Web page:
The Roman army reached Exeter around AD 50-55 during the conquest of south western Britain.
On a spur overlooking the River Exe a 42 acre legionary fortress was built. This was the base for the 5000 strong Second Augustan Legion.
The fortress occupied a commanding position overlooking the River Exe, defended on two sides by steep valleys. The defences and buildings of the fortress were constructed almost entirely from timber and clay. The one exception was the bath house which had walls of volcanic stone quarried from Rougemont Hill. It was an impressive building and was the equivalent to the modern sports hall. Nothing was known of the bath-house until it was excavated by the Exeter Museums Archaeological Field Unit between 1971-76. It lay at a depth of up to 3m below the present surface of the Cathedral Close and was covered by Saxon and medieval cemeteries. Following excavation the bath-house was covered with sand so that it will be possible to re-open the site at some future date and place it on permanent display. The remains are amongst the most impressive of any Roman bath-house in Britain.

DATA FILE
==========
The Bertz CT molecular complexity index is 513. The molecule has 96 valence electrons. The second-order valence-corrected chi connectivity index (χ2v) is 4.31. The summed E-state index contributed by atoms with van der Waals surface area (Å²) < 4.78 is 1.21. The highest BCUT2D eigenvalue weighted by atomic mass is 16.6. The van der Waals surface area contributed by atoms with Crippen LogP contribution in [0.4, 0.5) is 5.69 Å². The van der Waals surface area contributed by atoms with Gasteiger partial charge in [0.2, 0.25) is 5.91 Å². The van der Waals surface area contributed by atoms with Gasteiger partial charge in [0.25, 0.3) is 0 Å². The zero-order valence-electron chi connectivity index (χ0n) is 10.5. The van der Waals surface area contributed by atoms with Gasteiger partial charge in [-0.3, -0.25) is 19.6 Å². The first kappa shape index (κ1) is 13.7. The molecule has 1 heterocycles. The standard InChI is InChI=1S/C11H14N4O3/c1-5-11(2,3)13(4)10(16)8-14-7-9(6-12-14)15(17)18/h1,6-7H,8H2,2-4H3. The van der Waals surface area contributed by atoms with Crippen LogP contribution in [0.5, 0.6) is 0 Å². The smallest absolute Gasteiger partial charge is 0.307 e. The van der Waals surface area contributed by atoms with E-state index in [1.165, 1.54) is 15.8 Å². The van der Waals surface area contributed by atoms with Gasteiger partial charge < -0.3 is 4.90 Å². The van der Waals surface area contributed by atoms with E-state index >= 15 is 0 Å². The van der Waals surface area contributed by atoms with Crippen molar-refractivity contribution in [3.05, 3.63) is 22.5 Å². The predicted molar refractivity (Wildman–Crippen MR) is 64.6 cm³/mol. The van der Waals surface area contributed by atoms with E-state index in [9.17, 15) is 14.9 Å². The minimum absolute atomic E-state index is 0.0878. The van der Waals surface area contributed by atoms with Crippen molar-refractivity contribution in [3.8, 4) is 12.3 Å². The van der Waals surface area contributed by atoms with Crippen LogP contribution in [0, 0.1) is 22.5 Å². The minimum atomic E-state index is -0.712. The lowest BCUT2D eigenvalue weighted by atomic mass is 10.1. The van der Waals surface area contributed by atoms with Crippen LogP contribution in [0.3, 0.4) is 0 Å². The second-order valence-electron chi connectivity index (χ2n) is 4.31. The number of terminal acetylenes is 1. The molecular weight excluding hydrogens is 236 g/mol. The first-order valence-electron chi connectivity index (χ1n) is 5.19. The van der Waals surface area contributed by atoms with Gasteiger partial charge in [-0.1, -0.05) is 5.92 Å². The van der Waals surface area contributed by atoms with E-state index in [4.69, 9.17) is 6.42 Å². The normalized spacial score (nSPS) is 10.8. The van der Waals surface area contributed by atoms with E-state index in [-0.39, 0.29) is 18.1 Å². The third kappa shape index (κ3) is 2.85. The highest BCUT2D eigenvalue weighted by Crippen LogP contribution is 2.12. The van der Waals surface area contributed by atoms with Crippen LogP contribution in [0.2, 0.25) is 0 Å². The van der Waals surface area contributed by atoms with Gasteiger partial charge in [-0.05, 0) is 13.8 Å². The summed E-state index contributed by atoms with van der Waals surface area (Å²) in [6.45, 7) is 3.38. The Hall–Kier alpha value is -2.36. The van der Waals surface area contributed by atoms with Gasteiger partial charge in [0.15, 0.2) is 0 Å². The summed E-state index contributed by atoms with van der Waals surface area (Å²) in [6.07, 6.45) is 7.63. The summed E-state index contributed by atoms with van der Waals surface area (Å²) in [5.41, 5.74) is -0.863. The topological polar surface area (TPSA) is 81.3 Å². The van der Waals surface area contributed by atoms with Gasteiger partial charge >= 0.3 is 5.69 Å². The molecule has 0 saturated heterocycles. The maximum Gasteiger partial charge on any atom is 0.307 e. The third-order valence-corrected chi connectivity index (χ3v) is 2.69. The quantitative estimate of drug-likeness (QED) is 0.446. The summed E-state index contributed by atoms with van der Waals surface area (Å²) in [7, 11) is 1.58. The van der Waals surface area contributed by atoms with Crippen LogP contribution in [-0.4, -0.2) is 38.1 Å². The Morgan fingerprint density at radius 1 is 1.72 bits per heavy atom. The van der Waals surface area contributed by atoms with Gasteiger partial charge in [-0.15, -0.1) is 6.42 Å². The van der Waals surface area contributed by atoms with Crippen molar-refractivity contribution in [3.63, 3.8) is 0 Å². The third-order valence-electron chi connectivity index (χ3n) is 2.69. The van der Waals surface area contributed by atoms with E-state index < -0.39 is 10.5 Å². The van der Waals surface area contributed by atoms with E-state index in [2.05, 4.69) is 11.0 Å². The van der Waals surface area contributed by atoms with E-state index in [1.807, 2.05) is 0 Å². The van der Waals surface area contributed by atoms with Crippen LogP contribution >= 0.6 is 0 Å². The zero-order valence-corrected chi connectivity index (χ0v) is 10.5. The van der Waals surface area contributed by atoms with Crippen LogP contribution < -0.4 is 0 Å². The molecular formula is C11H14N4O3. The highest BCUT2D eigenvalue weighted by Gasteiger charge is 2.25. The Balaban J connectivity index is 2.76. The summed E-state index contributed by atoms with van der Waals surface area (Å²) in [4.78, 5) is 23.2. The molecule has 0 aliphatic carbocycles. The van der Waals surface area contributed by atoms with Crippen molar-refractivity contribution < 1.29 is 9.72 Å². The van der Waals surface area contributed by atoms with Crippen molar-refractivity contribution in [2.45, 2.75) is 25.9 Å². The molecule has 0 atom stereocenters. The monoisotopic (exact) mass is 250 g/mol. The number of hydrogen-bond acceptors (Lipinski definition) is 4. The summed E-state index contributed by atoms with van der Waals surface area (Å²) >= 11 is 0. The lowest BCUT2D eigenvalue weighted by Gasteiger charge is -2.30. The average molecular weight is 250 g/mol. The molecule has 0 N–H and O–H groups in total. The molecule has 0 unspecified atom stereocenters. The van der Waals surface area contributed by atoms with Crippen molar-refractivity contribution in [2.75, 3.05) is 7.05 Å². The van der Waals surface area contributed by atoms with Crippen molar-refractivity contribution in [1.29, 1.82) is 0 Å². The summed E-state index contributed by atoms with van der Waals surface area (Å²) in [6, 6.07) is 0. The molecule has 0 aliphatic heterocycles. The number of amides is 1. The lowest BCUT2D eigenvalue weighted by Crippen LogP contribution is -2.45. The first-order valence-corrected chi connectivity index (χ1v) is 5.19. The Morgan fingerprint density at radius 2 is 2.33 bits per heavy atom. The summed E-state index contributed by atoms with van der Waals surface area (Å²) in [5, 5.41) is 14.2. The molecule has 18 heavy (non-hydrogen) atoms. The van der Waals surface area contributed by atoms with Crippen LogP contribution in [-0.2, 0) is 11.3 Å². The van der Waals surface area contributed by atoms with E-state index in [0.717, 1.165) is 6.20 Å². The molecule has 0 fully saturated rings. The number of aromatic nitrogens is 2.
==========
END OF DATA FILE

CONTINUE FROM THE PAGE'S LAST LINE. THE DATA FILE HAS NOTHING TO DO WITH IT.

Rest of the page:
In about 75 the legion was transferred to Caerleon in South Wales and the fortress was abandoned. A few years later work began to convert the site into a civilian town, known as Isca Dumnoniorum. Its public buildings included a forum and basilica (town hall), a market place and public baths.
In about 180-200 the City Wall was built, enclosing 93 acres, a much larger area than that of the fortress and early town. About two thirds of the City Wall remains; it has been patched and repaired over the centuries but some original Roman masonry can still be seen. The sites of the gates were retained in the following centuries but little remains of the Roman grid street pattern. Only the northern part of the High Street follows the Roman lines.
Displays of Roman finds from the city can be found in the Royal Albert Memorial Museum on Queen Street.